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A nose for trends

Which trends are looming up over the horizon? This is a question that occupies the minds of architects and designers all over the world. Materials specialist Robin Reigi and trend researcher Clayton Whitman give their opinions.

A Designer’s Source for Innovative Materials.’ This is how Robin Reigi describes the New York company that bears her name. For the past 20 years Robin Reigi Inc. has represented manufacturers, artists and producers with something unique to offer. “Everything that we have here is innovative in some way or another,” Robin explains. “That is the common thread running through our collection.” For Jennifer Daly, Robin’s right hand for the past 15 years, innovation goes beyond all hype. “The aesthetic side is subject to trends, but if a product is revolutionary, it doesn’t matter what it looks like.”

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Both women try to follow, predict and even create the new trends, all the while having their own individual opinions. In Robin’s view we are currently going through the final stages of the trend created by the recession. “Everything has to be very modest and honest,” she says. “People want sanded wood, rough surfaces, subway tiles, exposed brickwork, things with a warm and cosy aura.” The budgets are gradually allowing more space for other options, even if the preference for natural materials will remain. On the contrary, because sustainability is increasingly popular, the customer will continue to opt for it in the future. “But we will see an evolution in the colour palette,” Robin believes. “The darker shades will make way for lighter, brighter, softer and more bleached colours. The Scandinavian look is emerging into its own. We aim to help stimulate this trend and the beautifully composed veneered panels collection Nørdus for example is an excellent tool to support us.”

Jennifer agrees with Robin regarding the preference for natural materials, but she does not believe new trends will take over. “I think that we are still in a period where classical modernism is the major source of inspiration,” she suggests. “I do not see a sudden end to this, nor should there be, because the style relies on entirely sound design principles.” Both women agree that New York architects are at the moment more concerned with colour than with wood varieties. “White oak was the last type of wood that New York fell for en masse,” Robin says. “It is still the most popular. American walnut has also done well, but at the moment there is no new type that everyone is looking for.”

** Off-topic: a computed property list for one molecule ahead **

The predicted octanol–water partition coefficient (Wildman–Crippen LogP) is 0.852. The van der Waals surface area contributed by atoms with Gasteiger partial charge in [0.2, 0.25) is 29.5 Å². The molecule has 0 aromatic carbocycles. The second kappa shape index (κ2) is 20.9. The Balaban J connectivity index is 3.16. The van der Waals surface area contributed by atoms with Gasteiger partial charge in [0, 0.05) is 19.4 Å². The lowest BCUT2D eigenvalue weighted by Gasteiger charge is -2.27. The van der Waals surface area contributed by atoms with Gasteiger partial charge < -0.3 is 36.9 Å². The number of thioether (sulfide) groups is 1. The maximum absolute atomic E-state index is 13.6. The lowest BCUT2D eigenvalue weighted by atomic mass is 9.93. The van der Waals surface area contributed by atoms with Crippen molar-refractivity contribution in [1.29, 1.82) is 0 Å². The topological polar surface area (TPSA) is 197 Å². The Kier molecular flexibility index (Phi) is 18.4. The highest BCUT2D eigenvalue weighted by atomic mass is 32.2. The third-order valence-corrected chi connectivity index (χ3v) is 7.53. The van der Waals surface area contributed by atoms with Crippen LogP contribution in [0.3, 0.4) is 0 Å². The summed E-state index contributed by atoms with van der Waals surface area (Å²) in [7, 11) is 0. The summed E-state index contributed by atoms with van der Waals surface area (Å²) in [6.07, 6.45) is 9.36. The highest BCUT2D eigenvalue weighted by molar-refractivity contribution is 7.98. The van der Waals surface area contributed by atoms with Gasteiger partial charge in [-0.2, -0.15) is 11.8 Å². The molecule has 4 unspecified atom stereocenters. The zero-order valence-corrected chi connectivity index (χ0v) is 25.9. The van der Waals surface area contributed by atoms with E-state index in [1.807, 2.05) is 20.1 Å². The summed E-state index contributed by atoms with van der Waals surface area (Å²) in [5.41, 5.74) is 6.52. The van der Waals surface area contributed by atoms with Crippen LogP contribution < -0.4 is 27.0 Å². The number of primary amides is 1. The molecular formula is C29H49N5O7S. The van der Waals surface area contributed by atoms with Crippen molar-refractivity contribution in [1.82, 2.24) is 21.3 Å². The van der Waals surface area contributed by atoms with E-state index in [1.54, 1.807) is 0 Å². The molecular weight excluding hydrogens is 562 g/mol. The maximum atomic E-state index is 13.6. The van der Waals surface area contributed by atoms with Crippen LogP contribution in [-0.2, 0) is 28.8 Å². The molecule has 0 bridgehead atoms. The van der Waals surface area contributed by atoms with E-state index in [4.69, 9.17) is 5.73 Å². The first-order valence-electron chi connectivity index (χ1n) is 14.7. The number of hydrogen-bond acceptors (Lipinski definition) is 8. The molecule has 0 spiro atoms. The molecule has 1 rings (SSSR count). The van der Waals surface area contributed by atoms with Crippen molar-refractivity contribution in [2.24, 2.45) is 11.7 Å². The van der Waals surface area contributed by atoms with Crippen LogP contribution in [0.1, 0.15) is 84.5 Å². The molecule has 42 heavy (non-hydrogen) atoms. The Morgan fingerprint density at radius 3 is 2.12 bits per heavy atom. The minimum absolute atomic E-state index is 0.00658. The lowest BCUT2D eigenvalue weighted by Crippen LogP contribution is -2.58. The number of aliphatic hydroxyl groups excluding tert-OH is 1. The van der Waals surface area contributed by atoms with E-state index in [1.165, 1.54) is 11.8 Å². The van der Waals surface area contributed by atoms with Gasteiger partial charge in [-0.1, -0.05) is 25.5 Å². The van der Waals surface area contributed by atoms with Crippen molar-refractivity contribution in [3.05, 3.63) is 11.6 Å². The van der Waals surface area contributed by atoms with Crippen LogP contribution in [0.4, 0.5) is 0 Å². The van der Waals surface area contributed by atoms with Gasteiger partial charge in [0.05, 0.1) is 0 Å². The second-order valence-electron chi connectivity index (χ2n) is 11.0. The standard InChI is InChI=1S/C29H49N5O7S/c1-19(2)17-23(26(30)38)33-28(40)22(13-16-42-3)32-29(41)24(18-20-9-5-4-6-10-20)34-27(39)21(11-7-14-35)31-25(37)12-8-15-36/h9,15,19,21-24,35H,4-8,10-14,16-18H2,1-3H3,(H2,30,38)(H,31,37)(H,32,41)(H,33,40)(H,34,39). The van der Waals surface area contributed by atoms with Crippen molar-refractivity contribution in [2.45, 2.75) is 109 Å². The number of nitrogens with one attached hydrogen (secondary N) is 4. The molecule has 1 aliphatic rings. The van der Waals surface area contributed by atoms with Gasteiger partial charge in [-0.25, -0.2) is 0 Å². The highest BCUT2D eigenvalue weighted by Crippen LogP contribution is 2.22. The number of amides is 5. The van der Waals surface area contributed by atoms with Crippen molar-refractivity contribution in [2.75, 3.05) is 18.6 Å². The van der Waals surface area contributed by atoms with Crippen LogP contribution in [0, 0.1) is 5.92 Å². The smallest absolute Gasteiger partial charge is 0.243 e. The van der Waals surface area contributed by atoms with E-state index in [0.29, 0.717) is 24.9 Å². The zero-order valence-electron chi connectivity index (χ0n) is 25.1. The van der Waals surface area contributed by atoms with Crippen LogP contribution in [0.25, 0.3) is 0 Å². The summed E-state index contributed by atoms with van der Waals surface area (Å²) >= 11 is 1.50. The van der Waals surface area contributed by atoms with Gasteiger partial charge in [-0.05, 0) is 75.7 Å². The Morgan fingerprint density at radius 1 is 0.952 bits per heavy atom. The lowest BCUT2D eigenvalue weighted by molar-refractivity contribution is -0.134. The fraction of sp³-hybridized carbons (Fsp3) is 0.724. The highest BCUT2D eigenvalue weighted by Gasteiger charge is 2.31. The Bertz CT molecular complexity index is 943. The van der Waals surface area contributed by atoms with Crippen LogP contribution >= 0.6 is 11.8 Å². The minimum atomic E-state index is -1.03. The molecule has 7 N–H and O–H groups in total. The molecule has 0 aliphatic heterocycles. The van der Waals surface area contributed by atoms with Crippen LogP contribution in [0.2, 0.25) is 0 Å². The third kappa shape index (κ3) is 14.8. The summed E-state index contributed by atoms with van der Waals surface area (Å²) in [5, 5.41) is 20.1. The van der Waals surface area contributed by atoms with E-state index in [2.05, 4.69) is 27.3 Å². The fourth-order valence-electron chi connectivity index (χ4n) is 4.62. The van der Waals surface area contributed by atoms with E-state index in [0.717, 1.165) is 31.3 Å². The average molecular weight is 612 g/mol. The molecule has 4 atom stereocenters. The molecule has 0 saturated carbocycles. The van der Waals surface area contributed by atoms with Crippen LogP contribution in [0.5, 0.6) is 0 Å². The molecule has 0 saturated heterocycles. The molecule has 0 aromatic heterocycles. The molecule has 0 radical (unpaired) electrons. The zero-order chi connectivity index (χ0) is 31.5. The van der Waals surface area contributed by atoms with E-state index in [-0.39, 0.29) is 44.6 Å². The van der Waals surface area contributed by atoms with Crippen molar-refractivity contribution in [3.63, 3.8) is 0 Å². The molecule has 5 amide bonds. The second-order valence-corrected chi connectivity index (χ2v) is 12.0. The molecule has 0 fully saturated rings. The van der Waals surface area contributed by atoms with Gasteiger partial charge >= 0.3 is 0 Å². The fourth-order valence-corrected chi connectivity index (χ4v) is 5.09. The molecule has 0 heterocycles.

Clayton Whitman also believes that sustainability will be of increasing significance in the choice of materials.

As senior interior designer at architecture and design company CallisonRTKL, he investigates trends in the design market and fashion world, interprets them into conceptual designs with the aid of dedicated teams and presents them to his customers. “Over the past few years we have seen an immense shift,” he relates. “Not that long ago sustainability was still seen as an expensive idea and a waste of time, but now it is something that companies really want. They even use it for their marketing, as part of their brand story. It helps that the public also attaches greater value to sustainability. If businesses don’t want to be pushed aside, they will have to follow.”

Choice of materials reflects this shift, Clayton continues. Closed off offices in white laminate are a thing of the past. “We are pushing for the spaces to be opened up,” he says. “Let the light in, lower the dividing walls. The sterile office space is increasingly acquiring a more residential feel, often with recycled materials. For example I think of a building where we turned the beams from the floor into steps in the stairs.” Like Robin and Jennifer, Clayton predicts that the use of wood will evolve with respect to the colour palette, but he goes completely in the other direction. “The trend today is literally 50 Shades of Grey,” he says with a smile. “Silver-grey, warm grey, cool grey, and always with an open-pore finish that emphasises the authentic wood. In my view, following on from American walnut and grey, black will be the next step.”

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